A new green patch has recently been planted in Downtown Binghamton, only it’s not on the ground. It’s on the roof of Binghamton City Hall and the City Council Chambers.

The completed green roof was unveiled on Sept. 22, after construction began this past March. In a statement on March 11, Mayor Richard David said the vegetated 22,500 square-foot roof will catch approximately 325,000 gallons of stormwater runoff annually, with eight stormwater catchers and water intake from plants.

“Binghamton’s green roof will be a symbol of ongoing progress in sustainability, resiliency and innovation,” David said. “We continue to lead the region by embracing and securing funding for smart green [projects] as we face the environmental challenges of the 21st century.”

$1.6 million of the $2.1 million project was funded by the Environmental Facilities Corporation (EFC), a New York state company which provides financial assistance to infrastructure projects related to water quality. The funding came through its Green Innovation Grant Program, a grant from the EFC for regional stormwater infrastructure.

The project, which was originally announced in David’s 2017 State of the City address, is expected to decrease the strain on the sewage system which catches water runoff, oftentimes polluted from substances on the street. According to Robert Holahan, associate professor of environmental studies and political science at Binghamton University, the roof will put rain into more productive use.

“In the combined sewer system areas of the city, this means less volumetric flow during heavy rain events that would otherwise trigger a combined sewer overflow into the Susquehanna River, in the municipal separate storm sewer systems (MS4) areas of the city,” Holahan wrote in an email. “This means less volumetric flow picking up garbage and petroleum residue flowing directly into the river.”

In addition, green roofs help alleviate the urban heat island effect, a human-caused phenomenon that shows warmer temperatures in urban areas compared to their nearby rural areas. Because of the positive effect green roofs can have on urban heat, Gabriella Vallario, a junior majoring in geography, supports the green roof initiative.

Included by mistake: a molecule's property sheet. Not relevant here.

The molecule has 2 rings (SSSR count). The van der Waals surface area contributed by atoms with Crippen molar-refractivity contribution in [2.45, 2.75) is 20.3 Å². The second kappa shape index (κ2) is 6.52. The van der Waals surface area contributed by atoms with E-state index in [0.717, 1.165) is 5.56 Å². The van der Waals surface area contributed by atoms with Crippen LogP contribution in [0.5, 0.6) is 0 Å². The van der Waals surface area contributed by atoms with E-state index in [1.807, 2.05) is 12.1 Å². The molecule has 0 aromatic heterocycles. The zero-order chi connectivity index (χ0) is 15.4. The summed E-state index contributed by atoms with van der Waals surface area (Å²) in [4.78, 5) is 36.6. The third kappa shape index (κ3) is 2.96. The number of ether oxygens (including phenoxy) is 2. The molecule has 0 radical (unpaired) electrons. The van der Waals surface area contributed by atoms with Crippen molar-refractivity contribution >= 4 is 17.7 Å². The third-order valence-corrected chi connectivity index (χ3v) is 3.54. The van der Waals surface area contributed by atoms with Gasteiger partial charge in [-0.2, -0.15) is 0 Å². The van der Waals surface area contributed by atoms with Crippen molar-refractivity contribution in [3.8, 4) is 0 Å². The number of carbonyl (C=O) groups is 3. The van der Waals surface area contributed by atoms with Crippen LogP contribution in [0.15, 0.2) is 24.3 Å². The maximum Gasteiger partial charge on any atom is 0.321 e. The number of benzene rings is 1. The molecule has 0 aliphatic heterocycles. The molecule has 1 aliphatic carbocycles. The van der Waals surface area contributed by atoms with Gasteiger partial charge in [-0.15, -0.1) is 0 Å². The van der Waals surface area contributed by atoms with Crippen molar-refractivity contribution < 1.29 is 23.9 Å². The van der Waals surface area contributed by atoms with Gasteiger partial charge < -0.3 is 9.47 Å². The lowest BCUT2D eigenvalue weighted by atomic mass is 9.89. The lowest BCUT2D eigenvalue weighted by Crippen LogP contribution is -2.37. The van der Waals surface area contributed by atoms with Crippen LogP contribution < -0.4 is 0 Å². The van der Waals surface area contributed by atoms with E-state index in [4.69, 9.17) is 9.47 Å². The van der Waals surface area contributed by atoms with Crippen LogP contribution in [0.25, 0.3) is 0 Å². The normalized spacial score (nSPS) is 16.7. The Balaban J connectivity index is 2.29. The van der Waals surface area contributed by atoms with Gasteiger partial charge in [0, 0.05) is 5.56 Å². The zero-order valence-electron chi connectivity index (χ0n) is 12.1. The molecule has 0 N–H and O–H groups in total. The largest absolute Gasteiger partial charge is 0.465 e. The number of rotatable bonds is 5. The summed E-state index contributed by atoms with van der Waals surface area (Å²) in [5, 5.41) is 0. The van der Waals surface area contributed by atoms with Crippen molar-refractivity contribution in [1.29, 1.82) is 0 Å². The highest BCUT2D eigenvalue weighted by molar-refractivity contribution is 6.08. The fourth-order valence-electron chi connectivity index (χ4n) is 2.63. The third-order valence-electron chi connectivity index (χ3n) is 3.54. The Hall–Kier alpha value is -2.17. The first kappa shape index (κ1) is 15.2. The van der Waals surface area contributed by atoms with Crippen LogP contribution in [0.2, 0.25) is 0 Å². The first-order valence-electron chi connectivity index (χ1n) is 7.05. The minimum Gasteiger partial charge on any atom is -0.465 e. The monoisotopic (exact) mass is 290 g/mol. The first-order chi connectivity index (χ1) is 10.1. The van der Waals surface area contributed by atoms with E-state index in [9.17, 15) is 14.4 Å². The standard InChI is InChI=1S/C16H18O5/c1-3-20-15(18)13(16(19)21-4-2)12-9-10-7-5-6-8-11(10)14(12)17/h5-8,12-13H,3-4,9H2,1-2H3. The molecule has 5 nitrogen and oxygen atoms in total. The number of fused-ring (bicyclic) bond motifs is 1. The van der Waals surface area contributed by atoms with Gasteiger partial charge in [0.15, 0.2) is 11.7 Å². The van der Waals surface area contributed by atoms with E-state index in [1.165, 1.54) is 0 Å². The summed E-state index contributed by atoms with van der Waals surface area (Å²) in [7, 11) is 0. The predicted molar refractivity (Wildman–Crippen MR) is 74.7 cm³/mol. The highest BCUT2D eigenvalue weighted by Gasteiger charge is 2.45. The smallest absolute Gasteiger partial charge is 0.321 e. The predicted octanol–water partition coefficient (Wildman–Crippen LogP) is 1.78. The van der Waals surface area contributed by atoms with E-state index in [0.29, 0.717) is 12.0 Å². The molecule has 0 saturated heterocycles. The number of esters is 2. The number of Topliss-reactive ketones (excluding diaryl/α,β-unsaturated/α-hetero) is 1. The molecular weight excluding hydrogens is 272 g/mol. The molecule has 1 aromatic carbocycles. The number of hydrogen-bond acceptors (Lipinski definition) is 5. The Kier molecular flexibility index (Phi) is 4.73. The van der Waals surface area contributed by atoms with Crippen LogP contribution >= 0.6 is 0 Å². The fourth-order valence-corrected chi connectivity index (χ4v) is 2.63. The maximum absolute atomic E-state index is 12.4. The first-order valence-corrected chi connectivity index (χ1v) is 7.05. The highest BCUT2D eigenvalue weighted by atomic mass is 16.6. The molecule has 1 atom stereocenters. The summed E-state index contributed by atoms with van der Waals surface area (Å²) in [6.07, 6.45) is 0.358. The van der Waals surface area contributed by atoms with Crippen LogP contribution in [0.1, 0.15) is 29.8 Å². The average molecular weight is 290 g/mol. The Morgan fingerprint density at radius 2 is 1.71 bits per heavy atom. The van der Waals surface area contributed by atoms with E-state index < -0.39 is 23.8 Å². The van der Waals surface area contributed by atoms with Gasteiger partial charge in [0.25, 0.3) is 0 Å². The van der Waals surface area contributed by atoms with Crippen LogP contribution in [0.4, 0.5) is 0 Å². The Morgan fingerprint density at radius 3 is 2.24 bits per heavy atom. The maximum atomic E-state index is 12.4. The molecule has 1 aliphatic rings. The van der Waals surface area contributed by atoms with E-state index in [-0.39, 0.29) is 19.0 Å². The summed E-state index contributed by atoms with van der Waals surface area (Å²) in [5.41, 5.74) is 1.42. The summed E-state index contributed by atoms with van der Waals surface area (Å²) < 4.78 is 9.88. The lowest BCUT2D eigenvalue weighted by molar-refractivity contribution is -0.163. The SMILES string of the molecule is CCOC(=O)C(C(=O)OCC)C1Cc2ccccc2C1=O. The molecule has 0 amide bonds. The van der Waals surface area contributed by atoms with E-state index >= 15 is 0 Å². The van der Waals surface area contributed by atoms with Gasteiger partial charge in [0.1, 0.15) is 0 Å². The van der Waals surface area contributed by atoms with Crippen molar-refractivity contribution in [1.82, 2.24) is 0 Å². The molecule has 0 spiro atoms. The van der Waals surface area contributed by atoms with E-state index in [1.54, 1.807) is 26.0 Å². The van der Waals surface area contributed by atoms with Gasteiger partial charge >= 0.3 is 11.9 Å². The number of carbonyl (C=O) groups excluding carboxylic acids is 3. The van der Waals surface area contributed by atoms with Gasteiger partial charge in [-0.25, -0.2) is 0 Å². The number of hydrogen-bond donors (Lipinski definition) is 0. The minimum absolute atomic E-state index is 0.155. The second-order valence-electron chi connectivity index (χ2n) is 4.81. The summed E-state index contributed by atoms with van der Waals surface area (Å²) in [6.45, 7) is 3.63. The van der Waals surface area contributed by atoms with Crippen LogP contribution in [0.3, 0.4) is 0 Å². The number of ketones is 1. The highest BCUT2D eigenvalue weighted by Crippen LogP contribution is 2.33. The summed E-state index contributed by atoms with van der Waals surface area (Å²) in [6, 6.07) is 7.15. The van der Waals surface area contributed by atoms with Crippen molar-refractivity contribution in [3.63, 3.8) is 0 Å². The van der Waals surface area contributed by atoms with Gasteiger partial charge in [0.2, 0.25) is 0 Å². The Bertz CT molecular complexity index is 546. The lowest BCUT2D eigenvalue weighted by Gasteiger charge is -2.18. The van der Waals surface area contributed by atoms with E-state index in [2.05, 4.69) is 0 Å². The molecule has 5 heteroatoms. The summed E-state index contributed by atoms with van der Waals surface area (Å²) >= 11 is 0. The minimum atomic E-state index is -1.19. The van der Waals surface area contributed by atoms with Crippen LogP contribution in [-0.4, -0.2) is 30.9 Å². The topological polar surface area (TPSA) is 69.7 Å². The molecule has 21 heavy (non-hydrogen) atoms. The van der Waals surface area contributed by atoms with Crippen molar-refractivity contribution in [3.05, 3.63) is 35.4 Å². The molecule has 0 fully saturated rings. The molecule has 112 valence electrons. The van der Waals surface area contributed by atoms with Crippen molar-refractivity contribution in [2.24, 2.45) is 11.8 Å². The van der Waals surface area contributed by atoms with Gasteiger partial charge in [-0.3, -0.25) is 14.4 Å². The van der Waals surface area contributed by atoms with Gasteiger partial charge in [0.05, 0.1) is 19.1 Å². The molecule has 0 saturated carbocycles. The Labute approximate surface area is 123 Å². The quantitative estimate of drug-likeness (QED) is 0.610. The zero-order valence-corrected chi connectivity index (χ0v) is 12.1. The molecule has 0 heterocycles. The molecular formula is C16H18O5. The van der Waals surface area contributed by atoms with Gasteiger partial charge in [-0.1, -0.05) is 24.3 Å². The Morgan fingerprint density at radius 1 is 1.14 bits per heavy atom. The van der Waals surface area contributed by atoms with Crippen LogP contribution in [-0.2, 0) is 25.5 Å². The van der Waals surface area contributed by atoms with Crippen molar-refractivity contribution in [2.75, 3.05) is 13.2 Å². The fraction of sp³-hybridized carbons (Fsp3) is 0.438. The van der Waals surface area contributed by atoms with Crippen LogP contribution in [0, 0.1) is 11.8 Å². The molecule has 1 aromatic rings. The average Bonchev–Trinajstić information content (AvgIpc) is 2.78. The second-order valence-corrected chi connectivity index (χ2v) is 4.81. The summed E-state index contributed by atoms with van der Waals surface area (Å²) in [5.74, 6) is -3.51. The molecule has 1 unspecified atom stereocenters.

“This project will reduce urban heat, thus contributing to aid [the fight against] global warming,” Vallario wrote. “Any projects that help reduce human interference with the environment is valid and should be promoted.”

The green roof can also provide a habitat for birds, bees and other animals, according to Holahan. Saheel Raut, a second-year graduate student studying computer science, said he believes green roofs are a good move by the city and advocates for more solar projects.

“[For] buildings where green roofs are difficult to implement, solar roofs would be a perfect replacement,” Raut wrote. “I heavily support the green roof [initiative], as it clearly shows how it would not only have financial benefits over time but also environmental benefits. Green roofs would be a stride in the right direction.”

Although green roofs provide benefits, they are not without their potential downsides, Holahan wrote.

“Because these are designed to store water, there is a lot of engineering that goes into making sure that water doesn’t seep into the roofs [and] leak into the building,” Holahan wrote. “To maintain that over time requires regular, costly maintenance. Unfortunately, quite often a green roof is built, and, then, everyone moves on without spending the resources to make sure it is still effective in the long term.”

As the city continues to push for ways to become sustainable and cooperative with the environment, Holahan wrote that flooding should be the main issue on the table when it comes to considering green infrastructure projects. In 2005, 2006 and 2011, the city experienced catastrophic floods that damaged already dilapidated buildings. The 2011 flood displaced nearly 20,000 Binghamton residents. In response to the flood, there were many buyback programs which has increased the green space in the floodplains, Holahan wrote.

“The most important thing in Binghamton’s case is simply to recognize that we are at the confluence of two rivers and that the floodplain zones of the city should not be rebuilt up,” Holahan wrote. “Leaving the floodplain zones as unconstructed areas is the single, simplest and best thing we can do to prevent future flooding.”

Raut wrote that the city should be producing more sustainable projects similar to the green roof.

“Climate change is not a hoax, whether or not people acknowledge it,” Raut wrote. “Project like these will reap rich dividends over time.”

Vallario shared similar sentiments about the environment.

“Our world [and our environment] is what we rely on and right now it is being compromised,” Vallario wrote. “Global warming is an immediate threat, and any project that helps reverse its effects should be in motion.”

Author: Kimberly Gonzalez , PIPE DREAM